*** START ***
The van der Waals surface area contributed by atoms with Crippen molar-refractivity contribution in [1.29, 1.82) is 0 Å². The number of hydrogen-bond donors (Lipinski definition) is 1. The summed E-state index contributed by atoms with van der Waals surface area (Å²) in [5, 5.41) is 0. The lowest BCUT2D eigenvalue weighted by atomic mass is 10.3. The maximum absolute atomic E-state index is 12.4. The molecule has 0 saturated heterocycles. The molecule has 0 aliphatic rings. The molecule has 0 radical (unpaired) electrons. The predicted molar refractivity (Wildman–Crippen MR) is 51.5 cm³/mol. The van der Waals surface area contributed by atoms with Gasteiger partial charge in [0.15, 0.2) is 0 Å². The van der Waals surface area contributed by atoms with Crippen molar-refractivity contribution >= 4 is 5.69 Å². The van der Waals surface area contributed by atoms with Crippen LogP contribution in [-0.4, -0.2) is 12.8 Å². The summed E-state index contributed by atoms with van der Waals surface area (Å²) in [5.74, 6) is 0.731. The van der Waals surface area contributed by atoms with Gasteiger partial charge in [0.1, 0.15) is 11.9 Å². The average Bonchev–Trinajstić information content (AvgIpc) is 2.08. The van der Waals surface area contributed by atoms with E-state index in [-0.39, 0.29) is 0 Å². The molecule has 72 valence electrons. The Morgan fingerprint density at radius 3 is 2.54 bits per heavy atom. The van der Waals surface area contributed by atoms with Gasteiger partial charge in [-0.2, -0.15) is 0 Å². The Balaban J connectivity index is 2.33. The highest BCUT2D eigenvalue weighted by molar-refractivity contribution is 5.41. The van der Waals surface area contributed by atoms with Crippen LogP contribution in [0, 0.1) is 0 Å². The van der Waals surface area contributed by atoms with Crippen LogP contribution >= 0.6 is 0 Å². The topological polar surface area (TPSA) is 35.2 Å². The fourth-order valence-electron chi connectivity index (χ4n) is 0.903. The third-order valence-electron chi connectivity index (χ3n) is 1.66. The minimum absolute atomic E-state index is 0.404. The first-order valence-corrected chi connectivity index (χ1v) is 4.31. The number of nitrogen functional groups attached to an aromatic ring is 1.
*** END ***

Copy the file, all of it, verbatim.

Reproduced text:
The van der Waals surface area contributed by atoms with Crippen molar-refractivity contribution in [1.29, 1.82) is 0 Å². The number of hydrogen-bond donors (Lipinski definition) is 1. The summed E-state index contributed by atoms with van der Waals surface area (Å²) in [5, 5.41) is 0. The lowest BCUT2D eigenvalue weighted by atomic mass is 10.3. The maximum absolute atomic E-state index is 12.4. The molecule has 0 saturated heterocycles. The molecule has 0 aliphatic rings. The molecule has 0 radical (unpaired) electrons. The predicted molar refractivity (Wildman–Crippen MR) is 51.5 cm³/mol. The van der Waals surface area contributed by atoms with Gasteiger partial charge in [0.15, 0.2) is 0 Å². The van der Waals surface area contributed by atoms with Crippen molar-refractivity contribution >= 4 is 5.69 Å². The van der Waals surface area contributed by atoms with Crippen LogP contribution in [-0.4, -0.2) is 12.8 Å². The summed E-state index contributed by atoms with van der Waals surface area (Å²) in [5.74, 6) is 0.731. The van der Waals surface area contributed by atoms with Gasteiger partial charge in [0.1, 0.15) is 11.9 Å². The average Bonchev–Trinajstić information content (AvgIpc) is 2.08. The van der Waals surface area contributed by atoms with E-state index in [-0.39, 0.29) is 0 Å². The molecule has 72 valence electrons. The Morgan fingerprint density at radius 3 is 2.54 bits per heavy atom. The van der Waals surface area contributed by atoms with Gasteiger partial charge in [-0.2, -0.15) is 0 Å². The Balaban J connectivity index is 2.33. The highest BCUT2D eigenvalue weighted by molar-refractivity contribution is 5.41. The van der Waals surface area contributed by atoms with Crippen LogP contribution in [0, 0.1) is 0 Å². The van der Waals surface area contributed by atoms with Crippen LogP contribution >= 0.6 is 0 Å². The topological polar surface area (TPSA) is 35.2 Å². The fourth-order valence-electron chi connectivity index (χ4n) is 0.903. The third-order valence-electron chi connectivity index (χ3n) is 1.66. The minimum absolute atomic E-state index is 0.404. The first-order valence-corrected chi connectivity index (χ1v) is 4.31. The number of nitrogen functional groups attached to an aromatic ring is 1.